Mr. Speaker, I am very pleased to rise today and speak to Bill C-327.
I have to make an admission to the people of Canada that I am a huge fan of action films. In fact, my whole family are fans. On Friday nights, we like nothing better for the world to be hanging in balance while the good guy has to run out and save the planet with two minutes to spare while the planes are flying. I think one of the reasons these films are successful is that they are entertaining and people can tell the difference between the reality of violence and the action film genre, so I have to put that on the record.
However, I am interested in this bill because I believe that there is a difference between seeing the fantasy world of cops and robbers and action hero stuff that we are used to, the sort of comic book entertainment, and the good guy always wins in the end element of film and television. There is a fundamental shift that I am starting to see in terms of three areas.
First, is the increasing level of abusive, degrading and humiliating television that has become a standard staple.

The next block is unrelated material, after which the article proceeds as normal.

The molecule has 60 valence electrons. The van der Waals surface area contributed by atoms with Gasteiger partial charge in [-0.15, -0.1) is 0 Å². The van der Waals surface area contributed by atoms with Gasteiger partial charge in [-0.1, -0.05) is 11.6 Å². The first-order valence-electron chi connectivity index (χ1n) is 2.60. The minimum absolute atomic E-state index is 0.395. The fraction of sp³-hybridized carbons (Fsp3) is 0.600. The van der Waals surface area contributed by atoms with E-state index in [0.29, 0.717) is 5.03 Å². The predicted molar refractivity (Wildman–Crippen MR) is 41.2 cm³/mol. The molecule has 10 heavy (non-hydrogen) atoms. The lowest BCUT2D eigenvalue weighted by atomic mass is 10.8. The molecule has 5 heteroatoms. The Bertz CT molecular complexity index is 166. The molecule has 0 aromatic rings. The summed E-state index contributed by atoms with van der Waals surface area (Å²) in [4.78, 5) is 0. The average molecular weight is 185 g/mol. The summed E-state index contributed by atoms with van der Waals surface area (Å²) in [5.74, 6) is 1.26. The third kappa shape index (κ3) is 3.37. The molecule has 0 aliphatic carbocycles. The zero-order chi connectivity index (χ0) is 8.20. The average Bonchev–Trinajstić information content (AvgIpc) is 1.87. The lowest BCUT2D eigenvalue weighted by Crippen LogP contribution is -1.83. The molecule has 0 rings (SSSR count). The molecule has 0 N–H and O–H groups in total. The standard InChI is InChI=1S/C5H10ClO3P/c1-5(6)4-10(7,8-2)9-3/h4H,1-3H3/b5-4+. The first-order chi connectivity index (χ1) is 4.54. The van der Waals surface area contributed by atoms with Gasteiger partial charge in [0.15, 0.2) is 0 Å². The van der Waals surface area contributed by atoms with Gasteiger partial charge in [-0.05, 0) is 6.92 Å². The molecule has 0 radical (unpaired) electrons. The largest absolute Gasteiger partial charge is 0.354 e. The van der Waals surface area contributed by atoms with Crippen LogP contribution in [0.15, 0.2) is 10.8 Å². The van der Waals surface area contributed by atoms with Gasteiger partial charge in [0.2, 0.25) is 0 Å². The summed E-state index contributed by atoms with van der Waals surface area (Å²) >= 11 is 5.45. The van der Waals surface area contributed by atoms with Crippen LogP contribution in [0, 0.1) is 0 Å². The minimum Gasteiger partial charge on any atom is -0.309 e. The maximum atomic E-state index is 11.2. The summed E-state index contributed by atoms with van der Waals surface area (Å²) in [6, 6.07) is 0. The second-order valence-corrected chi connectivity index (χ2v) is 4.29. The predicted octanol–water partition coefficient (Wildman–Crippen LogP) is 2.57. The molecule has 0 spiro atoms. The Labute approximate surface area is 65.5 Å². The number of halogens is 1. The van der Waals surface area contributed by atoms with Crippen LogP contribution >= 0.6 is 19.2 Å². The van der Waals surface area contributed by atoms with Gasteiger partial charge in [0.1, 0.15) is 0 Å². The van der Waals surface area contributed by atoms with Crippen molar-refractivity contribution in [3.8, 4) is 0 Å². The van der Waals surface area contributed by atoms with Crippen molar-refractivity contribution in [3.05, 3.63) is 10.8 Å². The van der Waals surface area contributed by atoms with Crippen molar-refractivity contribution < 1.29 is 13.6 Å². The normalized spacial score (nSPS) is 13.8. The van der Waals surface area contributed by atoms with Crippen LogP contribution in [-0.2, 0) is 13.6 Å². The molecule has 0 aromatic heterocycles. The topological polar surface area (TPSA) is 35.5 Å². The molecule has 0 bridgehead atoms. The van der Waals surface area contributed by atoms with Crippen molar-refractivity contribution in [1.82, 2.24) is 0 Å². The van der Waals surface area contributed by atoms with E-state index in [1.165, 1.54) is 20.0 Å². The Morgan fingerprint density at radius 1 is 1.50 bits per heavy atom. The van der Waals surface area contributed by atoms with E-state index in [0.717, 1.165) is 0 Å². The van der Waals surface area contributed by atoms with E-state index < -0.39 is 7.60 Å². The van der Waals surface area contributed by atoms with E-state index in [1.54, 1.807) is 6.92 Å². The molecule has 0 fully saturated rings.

Second, is the relentlessness of the imagery. As we know, our young people are not just watching it on television, they are on the Internet, and there is a relentlessness that is hammered home time and time again.
I think of the third issue, and I find this from my role formerly as a school board trustee. When we talk about empowerment and choice, we are assuming that we are talking about 1950s-style families. I can tell members, as a school board trustee, many of the kids in my community are at home alone when they come home from school because their mom, a single mother, is working or their father is out working. Who are they home with? They are home with the electronic child molester. That is who they are home with.